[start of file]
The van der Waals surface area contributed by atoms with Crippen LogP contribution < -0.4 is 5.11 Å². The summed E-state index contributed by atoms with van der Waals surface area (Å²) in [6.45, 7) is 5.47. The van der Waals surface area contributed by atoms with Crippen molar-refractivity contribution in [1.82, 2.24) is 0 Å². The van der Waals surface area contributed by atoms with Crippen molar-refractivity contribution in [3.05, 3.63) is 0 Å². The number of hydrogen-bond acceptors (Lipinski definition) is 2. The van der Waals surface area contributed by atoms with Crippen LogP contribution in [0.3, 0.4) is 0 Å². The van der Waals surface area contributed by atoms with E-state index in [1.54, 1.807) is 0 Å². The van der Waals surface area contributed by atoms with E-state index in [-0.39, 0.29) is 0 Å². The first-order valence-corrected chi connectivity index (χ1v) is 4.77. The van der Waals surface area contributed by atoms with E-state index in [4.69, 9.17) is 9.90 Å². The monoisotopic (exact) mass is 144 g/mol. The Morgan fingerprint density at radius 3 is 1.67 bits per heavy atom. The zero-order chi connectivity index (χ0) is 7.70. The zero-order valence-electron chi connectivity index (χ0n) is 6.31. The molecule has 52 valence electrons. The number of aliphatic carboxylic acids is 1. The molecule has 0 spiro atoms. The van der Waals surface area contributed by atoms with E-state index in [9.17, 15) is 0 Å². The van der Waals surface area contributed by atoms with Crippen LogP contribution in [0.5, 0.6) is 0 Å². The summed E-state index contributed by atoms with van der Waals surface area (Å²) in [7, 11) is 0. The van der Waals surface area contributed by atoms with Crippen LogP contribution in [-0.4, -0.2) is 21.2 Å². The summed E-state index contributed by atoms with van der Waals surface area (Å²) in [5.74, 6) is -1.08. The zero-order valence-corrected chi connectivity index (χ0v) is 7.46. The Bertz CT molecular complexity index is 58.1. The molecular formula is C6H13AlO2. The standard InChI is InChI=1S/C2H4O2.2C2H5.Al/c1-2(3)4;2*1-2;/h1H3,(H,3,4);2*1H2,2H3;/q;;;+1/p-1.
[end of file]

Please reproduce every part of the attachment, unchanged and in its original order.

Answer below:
The van der Waals surface area contributed by atoms with Crippen LogP contribution < -0.4 is 5.11 Å². The summed E-state index contributed by atoms with van der Waals surface area (Å²) in [6.45, 7) is 5.47. The van der Waals surface area contributed by atoms with Crippen molar-refractivity contribution in [1.82, 2.24) is 0 Å². The van der Waals surface area contributed by atoms with Crippen molar-refractivity contribution in [3.05, 3.63) is 0 Å². The number of hydrogen-bond acceptors (Lipinski definition) is 2. The van der Waals surface area contributed by atoms with Crippen LogP contribution in [0.3, 0.4) is 0 Å². The van der Waals surface area contributed by atoms with E-state index in [1.54, 1.807) is 0 Å². The van der Waals surface area contributed by atoms with E-state index in [-0.39, 0.29) is 0 Å². The first-order valence-corrected chi connectivity index (χ1v) is 4.77. The van der Waals surface area contributed by atoms with E-state index in [4.69, 9.17) is 9.90 Å². The monoisotopic (exact) mass is 144 g/mol. The Morgan fingerprint density at radius 3 is 1.67 bits per heavy atom. The zero-order chi connectivity index (χ0) is 7.70. The zero-order valence-electron chi connectivity index (χ0n) is 6.31. The molecule has 52 valence electrons. The number of aliphatic carboxylic acids is 1. The molecule has 0 spiro atoms. The van der Waals surface area contributed by atoms with E-state index in [9.17, 15) is 0 Å². The van der Waals surface area contributed by atoms with Crippen LogP contribution in [0.5, 0.6) is 0 Å². The summed E-state index contributed by atoms with van der Waals surface area (Å²) in [7, 11) is 0. The van der Waals surface area contributed by atoms with Crippen LogP contribution in [-0.4, -0.2) is 21.2 Å². The summed E-state index contributed by atoms with van der Waals surface area (Å²) in [5.74, 6) is -1.08. The zero-order valence-corrected chi connectivity index (χ0v) is 7.46. The Bertz CT molecular complexity index is 58.1. The molecular formula is C6H13AlO2. The standard InChI is InChI=1S/C2H4O2.2C2H5.Al/c1-2(3)4;2*1-2;/h1H3,(H,3,4);2*1H2,2H3;/q;;;+1/p-1.